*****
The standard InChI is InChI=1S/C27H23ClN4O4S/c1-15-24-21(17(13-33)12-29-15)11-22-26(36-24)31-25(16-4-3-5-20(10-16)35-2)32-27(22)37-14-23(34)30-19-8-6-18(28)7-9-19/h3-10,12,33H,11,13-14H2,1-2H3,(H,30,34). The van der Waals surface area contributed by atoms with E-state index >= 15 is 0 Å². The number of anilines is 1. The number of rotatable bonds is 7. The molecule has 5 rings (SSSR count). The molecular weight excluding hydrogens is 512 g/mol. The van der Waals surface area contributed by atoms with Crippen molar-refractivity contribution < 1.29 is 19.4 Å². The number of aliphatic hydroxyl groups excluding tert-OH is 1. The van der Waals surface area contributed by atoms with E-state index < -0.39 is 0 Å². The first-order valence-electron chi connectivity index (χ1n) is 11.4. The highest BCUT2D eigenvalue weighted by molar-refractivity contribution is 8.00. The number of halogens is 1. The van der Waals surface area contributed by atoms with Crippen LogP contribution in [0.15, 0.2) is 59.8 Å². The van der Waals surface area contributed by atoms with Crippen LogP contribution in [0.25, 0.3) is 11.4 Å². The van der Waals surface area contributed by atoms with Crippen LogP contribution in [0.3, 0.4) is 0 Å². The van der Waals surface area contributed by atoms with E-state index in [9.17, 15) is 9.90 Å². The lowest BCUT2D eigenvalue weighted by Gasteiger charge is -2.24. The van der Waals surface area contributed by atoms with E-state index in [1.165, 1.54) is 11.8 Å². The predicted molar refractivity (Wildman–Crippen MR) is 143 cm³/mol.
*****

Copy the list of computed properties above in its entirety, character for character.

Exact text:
The standard InChI is InChI=1S/C27H23ClN4O4S/c1-15-24-21(17(13-33)12-29-15)11-22-26(36-24)31-25(16-4-3-5-20(10-16)35-2)32-27(22)37-14-23(34)30-19-8-6-18(28)7-9-19/h3-10,12,33H,11,13-14H2,1-2H3,(H,30,34). The van der Waals surface area contributed by atoms with E-state index >= 15 is 0 Å². The number of anilines is 1. The number of rotatable bonds is 7. The molecule has 5 rings (SSSR count). The molecular weight excluding hydrogens is 512 g/mol. The van der Waals surface area contributed by atoms with Crippen molar-refractivity contribution < 1.29 is 19.4 Å². The number of aliphatic hydroxyl groups excluding tert-OH is 1. The van der Waals surface area contributed by atoms with E-state index < -0.39 is 0 Å². The first-order valence-electron chi connectivity index (χ1n) is 11.4. The highest BCUT2D eigenvalue weighted by molar-refractivity contribution is 8.00. The number of halogens is 1. The van der Waals surface area contributed by atoms with Crippen LogP contribution in [0.15, 0.2) is 59.8 Å². The van der Waals surface area contributed by atoms with Crippen LogP contribution in [0.25, 0.3) is 11.4 Å². The van der Waals surface area contributed by atoms with Crippen LogP contribution in [0.3, 0.4) is 0 Å². The van der Waals surface area contributed by atoms with E-state index in [9.17, 15) is 9.90 Å². The lowest BCUT2D eigenvalue weighted by Gasteiger charge is -2.24. The van der Waals surface area contributed by atoms with E-state index in [1.165, 1.54) is 11.8 Å². The predicted molar refractivity (Wildman–Crippen MR) is 143 cm³/mol.